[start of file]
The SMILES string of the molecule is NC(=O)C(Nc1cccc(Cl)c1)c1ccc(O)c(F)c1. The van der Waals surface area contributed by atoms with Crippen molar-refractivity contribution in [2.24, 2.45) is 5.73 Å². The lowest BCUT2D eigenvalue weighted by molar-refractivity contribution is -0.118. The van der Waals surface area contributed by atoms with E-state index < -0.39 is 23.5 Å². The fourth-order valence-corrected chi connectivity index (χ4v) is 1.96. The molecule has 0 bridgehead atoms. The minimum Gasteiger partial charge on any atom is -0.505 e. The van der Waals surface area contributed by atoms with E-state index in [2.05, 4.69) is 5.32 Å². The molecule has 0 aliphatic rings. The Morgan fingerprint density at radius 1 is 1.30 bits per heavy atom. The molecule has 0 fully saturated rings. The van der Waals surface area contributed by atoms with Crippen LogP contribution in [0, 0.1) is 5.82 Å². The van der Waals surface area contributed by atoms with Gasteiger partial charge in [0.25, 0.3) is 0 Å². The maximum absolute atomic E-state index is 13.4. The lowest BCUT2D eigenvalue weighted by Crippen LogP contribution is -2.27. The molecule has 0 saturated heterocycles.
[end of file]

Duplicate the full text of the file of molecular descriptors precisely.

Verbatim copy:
The SMILES string of the molecule is NC(=O)C(Nc1cccc(Cl)c1)c1ccc(O)c(F)c1. The van der Waals surface area contributed by atoms with Crippen molar-refractivity contribution in [2.24, 2.45) is 5.73 Å². The lowest BCUT2D eigenvalue weighted by molar-refractivity contribution is -0.118. The van der Waals surface area contributed by atoms with E-state index < -0.39 is 23.5 Å². The fourth-order valence-corrected chi connectivity index (χ4v) is 1.96. The molecule has 0 bridgehead atoms. The minimum Gasteiger partial charge on any atom is -0.505 e. The van der Waals surface area contributed by atoms with E-state index in [2.05, 4.69) is 5.32 Å². The molecule has 0 aliphatic rings. The Morgan fingerprint density at radius 1 is 1.30 bits per heavy atom. The molecule has 0 fully saturated rings. The van der Waals surface area contributed by atoms with Crippen LogP contribution in [0, 0.1) is 5.82 Å². The van der Waals surface area contributed by atoms with Gasteiger partial charge in [0.25, 0.3) is 0 Å². The maximum absolute atomic E-state index is 13.4. The lowest BCUT2D eigenvalue weighted by Crippen LogP contribution is -2.27. The molecule has 0 saturated heterocycles.